Warning for spotters of rare bird near Abergavenny

Marmora's warbler The marmora's warbler is native to the Mediterranean

Birdwatchers flocking to a Monmouthshire mountain to spot a rare bird are being warned not to disturb other breeding birds in the area.

Hundreds of people have gathered on the Blorenge, near Abergavenny, to see a marmora's warbler, from the Mediterranean islands.

One ornithologist said he believed it had not been seen in Wales before.

Brecon Beacons National Park warden Steve Smith appealed to birdwatchers to stay off moorland in the area.

Posts on Gwent Ornithological Society's website confirmed the marmora's warbler was sighted at the Carn y Gorfydd car park.

Mr Smith appealed to anyone visiting the site to make their observations only from the car park or road.

Start Quote

He has been singing like mad for a mate”

End Quote Alan Davies Birdwatcher

"There are a number of vulnerable Whinchat and Stonechat nests in the surrounding moorland which should not be disturbed," he said.

Ornithologist and former RSPB site manager Alan Davies saw the warbler after setting off from home in Llandudno, Conwy, at 0430 BST.

"It was absolutely fantastic to see it," he said.

"When we arrived there was thick fog but luckily that lifted and the bird jumped up onto a gorse bush.

"This is extremely rare. It's only the fifth one ever to be seen in the UK since ornithology records began in the 1800s and the first one ever to be seen in Wales, without doubt.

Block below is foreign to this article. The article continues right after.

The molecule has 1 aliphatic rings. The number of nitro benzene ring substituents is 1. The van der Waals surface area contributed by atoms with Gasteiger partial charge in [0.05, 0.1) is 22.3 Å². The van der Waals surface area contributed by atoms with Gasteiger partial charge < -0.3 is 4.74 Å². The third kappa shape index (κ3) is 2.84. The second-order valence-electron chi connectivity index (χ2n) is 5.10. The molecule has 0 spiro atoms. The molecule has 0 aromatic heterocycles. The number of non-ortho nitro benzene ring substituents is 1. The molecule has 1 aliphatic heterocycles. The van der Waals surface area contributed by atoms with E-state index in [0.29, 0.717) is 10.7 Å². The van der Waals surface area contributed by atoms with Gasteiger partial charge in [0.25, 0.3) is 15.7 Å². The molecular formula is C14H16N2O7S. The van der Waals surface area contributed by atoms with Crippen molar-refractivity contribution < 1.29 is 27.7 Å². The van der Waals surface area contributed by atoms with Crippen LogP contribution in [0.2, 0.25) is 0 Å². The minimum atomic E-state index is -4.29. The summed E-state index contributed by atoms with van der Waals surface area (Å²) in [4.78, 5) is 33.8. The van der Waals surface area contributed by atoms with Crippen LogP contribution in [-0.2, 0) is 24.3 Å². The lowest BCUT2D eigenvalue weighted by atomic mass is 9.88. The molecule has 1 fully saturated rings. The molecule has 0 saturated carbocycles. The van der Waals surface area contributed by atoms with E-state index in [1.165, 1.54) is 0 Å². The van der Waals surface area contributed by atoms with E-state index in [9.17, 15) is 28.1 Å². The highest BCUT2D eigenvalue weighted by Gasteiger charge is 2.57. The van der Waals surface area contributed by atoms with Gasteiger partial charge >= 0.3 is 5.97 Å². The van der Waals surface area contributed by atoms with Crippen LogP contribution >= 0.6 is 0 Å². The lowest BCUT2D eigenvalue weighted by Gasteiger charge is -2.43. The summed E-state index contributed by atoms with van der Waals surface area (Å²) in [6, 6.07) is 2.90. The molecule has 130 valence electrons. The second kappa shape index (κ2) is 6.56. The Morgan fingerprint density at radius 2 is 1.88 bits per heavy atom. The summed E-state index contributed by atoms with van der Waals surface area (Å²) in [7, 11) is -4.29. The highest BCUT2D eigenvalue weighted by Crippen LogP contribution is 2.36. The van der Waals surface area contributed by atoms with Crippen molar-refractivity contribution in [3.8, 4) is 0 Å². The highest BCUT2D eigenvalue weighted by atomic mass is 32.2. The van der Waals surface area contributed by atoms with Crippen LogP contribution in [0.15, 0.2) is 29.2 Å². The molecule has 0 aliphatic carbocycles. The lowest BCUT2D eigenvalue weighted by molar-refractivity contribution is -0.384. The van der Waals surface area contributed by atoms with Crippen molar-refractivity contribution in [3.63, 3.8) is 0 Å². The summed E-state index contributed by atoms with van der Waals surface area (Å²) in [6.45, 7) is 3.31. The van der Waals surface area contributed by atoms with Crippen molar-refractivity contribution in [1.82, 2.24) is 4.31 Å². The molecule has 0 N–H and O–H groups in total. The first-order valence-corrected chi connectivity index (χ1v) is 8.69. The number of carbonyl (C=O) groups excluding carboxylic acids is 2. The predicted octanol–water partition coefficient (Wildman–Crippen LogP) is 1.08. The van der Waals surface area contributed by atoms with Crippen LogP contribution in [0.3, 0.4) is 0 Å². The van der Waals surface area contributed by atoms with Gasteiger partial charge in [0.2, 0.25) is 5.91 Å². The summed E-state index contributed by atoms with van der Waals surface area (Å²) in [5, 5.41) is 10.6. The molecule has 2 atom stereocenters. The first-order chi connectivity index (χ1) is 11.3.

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There are a number of vulnerable Whinchat and Stonechat nests in the surrounding moorland which should not be disturbed”

End Quote Steve Smith Brecon Beacons National Park warden

"It is very rare in the world and has a small range, so to wander all the way to Wales is staggering and doubly rare.

"This is great news for Monmouthshire."

It is one of the smallest warblers, with a sooty blue-grey coat, bright red eyes, reddish legs and a long, thin tail.

There are two different forms of the species, one from the Balearics and one from Corsica.

'Biting fingernails'

Mr Davies believes the recent spell of hot weather could be behind its visit.

"Over the weekend there were several hundred people here. On Saturday there were 250 here at dawn alone.

"I'm overjoyed that the little chap stayed around. I was biting my fingernails in case I missed him. He has been singing like mad for a mate.

"He will probably realise he's in the wrong place and hopefully find his way back to his natural habitat."

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